Browse Tag


Muscat on a hot tin roof

Boxler 2012 Muscat (Alsace) — Surprisingly reticent for a muscat, taking what used to be a fairly common alternative Alsatian expression of “extremely floral riesling” more seriously than most. (10/16


Torres 2010 “Viña Esmeralda” Moscato (Cataluña) – Sweet, simple, friendly, boring in a very predictable way. I’m glad for the world’s commercial wine ventures that muscat’s popularity is exploding, because drinkable muscat is something all but the truly incompetent can pretty much make in their sleep. And if it means grafting over a few zillion acres of useless chardonnay, all the better. (2/12)


Yalumba Muscat “Museum Reserve” (South Eastern Australia) – 375 ml. My interest in wines of this overwhelming sweetness has waned over the years, and while it’s certainly impressive in its molasses-like texture and endless, sugary lingering, I just don’t want more than a few small sips of it. None of these are really criticisms – the wine’s a fine exemplar of what it purports – so much as a realization that our relationship has moved on. (12/11)

Of Corse

Antoine Arena 2010 Muscat de Cap Corse (Corsica) – Like drinking sweet, sweet sunlight from a glass of freshly-crushed ice in a field of blossoming white flowers. In Corsica, of course. (11/11)


Staldmann 2010 Gelber Muskateller Kapellenweg (Thermenregion) – Open four days, and showing itt: lightish floral elements with a barely-oxidizing structure starting to fall apart around it. I don’t think the wine was ever much more physically powerful than this, but I suspect the aromatics have suffered since opening. There’s minerality – stony, rocky – but it, too, is beginning to decline. A fresh bottle would have more to say. (11/11)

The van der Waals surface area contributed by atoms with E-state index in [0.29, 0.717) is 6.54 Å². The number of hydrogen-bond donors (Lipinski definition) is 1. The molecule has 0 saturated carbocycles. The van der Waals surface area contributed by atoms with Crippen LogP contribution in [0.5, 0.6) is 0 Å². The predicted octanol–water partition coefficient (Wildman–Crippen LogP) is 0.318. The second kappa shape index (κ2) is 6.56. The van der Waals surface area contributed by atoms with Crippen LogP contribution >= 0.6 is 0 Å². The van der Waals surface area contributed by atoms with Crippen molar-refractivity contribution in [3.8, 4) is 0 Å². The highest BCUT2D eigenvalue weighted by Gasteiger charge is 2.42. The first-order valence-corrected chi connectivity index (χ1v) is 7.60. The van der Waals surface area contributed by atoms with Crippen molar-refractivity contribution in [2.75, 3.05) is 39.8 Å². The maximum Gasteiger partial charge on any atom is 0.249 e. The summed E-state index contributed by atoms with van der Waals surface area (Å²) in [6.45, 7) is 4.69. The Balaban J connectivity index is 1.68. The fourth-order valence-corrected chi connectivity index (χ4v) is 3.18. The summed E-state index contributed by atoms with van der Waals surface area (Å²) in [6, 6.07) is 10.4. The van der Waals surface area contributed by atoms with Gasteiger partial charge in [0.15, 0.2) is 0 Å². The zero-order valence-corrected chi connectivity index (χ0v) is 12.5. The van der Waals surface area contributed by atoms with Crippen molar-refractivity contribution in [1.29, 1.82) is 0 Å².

Preserving elli

Bera 2006 Canelli “Arcese” (Piedmont) – “It’s cider!” remarks one dinner guest. Well, yes, in a way; anti-naturalistas will point and complain. And it’s true that it’s not very much like what it used to be. But lingering memories of muscat and a reminiscence of something that was almost, but not quite, sparkling do still mark the wine. What marks it more, at the moment, is a skin-bitterness that I think helps along the sensation of apple-derivation. All that said, the basic “problem” is mostly just that it rewards being held this long in odd and difficult ways, and it’s probably better to drink it earlier. (8/11)

Leave the gun. Take the Canelli.

Bera 2006 Canelli “Arcese” (Piedmont) – 11.5%. There’s something between-two-worlds about this wine, with the off-dry(ish) suggestion of froth up front, and the laden structure of a skin-contact white out back. There’s not a whole lot of either, but the contrapuntal juxtaposition is brilliantly intriguing. (7/11)

And then thurn it back hon

Thurnhof 2009 Goldmuskateller (Alto Adige) – Mineral-infused muscat, more pristine and solemn than goofily floral. There’s a drenched quality to the interior, but it’s draped with a certain kind of polished armor structure. I like it. (6/11)

Durban engine

Leydier “Domaine de Durban” 2005 Muscat de Beaumes-de-Venise (Rhône) – I keep waiting for someone to show me a better example of this wine, and year after year I come back to Leyder/Durban as the pinnacle. (I’m open to counter-suggestions, though.) The key, since my very first taste, remains a vibrant foundation of quartz-like minerality. Lots of wineries can do the perfumed sweetness, the orange blossom, the fun. The rocks are something special. And I can only guess that it’s terroir or some sort of particular cellar technique, because I find the same incredibly appealing quality in the winery’s Beaumes-de-Venise red. (9/10)